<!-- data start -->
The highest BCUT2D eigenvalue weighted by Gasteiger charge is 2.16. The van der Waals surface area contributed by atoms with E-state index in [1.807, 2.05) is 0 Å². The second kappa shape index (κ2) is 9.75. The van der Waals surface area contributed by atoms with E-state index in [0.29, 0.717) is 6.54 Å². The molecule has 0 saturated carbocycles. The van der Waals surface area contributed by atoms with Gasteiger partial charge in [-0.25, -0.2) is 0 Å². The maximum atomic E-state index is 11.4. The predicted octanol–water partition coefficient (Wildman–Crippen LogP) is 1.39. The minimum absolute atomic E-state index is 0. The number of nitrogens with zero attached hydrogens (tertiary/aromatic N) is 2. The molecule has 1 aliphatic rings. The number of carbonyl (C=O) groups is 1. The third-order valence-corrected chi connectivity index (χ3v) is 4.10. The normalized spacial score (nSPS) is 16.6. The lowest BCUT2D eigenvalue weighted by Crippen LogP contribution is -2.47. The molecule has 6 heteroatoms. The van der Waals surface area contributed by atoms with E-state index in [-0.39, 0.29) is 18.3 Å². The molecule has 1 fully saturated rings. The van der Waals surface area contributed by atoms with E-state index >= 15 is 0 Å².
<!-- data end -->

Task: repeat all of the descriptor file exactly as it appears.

The highest BCUT2D eigenvalue weighted by Gasteiger charge is 2.16. The van der Waals surface area contributed by atoms with E-state index in [1.807, 2.05) is 0 Å². The second kappa shape index (κ2) is 9.75. The van der Waals surface area contributed by atoms with E-state index in [0.29, 0.717) is 6.54 Å². The molecule has 0 saturated carbocycles. The van der Waals surface area contributed by atoms with Gasteiger partial charge in [-0.25, -0.2) is 0 Å². The maximum atomic E-state index is 11.4. The predicted octanol–water partition coefficient (Wildman–Crippen LogP) is 1.39. The minimum absolute atomic E-state index is 0. The number of nitrogens with zero attached hydrogens (tertiary/aromatic N) is 2. The molecule has 1 aliphatic rings. The number of carbonyl (C=O) groups is 1. The third-order valence-corrected chi connectivity index (χ3v) is 4.10. The normalized spacial score (nSPS) is 16.6. The lowest BCUT2D eigenvalue weighted by Crippen LogP contribution is -2.47. The molecule has 6 heteroatoms. The van der Waals surface area contributed by atoms with E-state index in [-0.39, 0.29) is 18.3 Å². The molecule has 1 fully saturated rings. The van der Waals surface area contributed by atoms with E-state index >= 15 is 0 Å².